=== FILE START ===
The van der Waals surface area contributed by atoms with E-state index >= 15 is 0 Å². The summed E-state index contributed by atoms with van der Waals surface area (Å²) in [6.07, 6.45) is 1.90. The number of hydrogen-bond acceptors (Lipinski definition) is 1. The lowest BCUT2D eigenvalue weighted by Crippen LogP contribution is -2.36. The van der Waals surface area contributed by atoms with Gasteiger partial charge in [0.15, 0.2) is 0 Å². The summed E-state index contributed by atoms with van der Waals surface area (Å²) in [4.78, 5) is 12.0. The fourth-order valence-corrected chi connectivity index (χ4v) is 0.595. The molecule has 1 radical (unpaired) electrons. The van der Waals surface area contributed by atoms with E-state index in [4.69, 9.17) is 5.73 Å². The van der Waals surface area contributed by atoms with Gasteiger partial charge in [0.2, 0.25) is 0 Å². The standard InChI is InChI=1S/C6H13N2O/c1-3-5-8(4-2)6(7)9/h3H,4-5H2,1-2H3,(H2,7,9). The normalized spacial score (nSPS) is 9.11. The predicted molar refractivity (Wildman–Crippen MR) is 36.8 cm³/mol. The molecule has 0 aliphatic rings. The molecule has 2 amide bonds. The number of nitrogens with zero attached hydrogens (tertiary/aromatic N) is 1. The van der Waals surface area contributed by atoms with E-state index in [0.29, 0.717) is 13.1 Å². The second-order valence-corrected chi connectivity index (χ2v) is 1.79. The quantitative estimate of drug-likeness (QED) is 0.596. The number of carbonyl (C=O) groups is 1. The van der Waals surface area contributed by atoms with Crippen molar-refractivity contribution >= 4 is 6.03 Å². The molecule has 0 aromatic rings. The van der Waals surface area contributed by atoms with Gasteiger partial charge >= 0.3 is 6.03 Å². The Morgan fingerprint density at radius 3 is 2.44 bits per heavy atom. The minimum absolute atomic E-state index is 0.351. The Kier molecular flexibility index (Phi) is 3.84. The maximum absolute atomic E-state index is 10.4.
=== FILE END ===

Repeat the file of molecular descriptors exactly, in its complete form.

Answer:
The van der Waals surface area contributed by atoms with E-state index >= 15 is 0 Å². The summed E-state index contributed by atoms with van der Waals surface area (Å²) in [6.07, 6.45) is 1.90. The number of hydrogen-bond acceptors (Lipinski definition) is 1. The lowest BCUT2D eigenvalue weighted by Crippen LogP contribution is -2.36. The van der Waals surface area contributed by atoms with Gasteiger partial charge in [0.15, 0.2) is 0 Å². The summed E-state index contributed by atoms with van der Waals surface area (Å²) in [4.78, 5) is 12.0. The fourth-order valence-corrected chi connectivity index (χ4v) is 0.595. The molecule has 1 radical (unpaired) electrons. The van der Waals surface area contributed by atoms with E-state index in [4.69, 9.17) is 5.73 Å². The van der Waals surface area contributed by atoms with Gasteiger partial charge in [0.2, 0.25) is 0 Å². The standard InChI is InChI=1S/C6H13N2O/c1-3-5-8(4-2)6(7)9/h3H,4-5H2,1-2H3,(H2,7,9). The normalized spacial score (nSPS) is 9.11. The predicted molar refractivity (Wildman–Crippen MR) is 36.8 cm³/mol. The molecule has 0 aliphatic rings. The molecule has 2 amide bonds. The number of nitrogens with zero attached hydrogens (tertiary/aromatic N) is 1. The van der Waals surface area contributed by atoms with E-state index in [0.29, 0.717) is 13.1 Å². The second-order valence-corrected chi connectivity index (χ2v) is 1.79. The quantitative estimate of drug-likeness (QED) is 0.596. The number of carbonyl (C=O) groups is 1. The van der Waals surface area contributed by atoms with Crippen molar-refractivity contribution >= 4 is 6.03 Å². The molecule has 0 aromatic rings. The van der Waals surface area contributed by atoms with Gasteiger partial charge >= 0.3 is 6.03 Å². The Morgan fingerprint density at radius 3 is 2.44 bits per heavy atom. The minimum absolute atomic E-state index is 0.351. The Kier molecular flexibility index (Phi) is 3.84. The maximum absolute atomic E-state index is 10.4.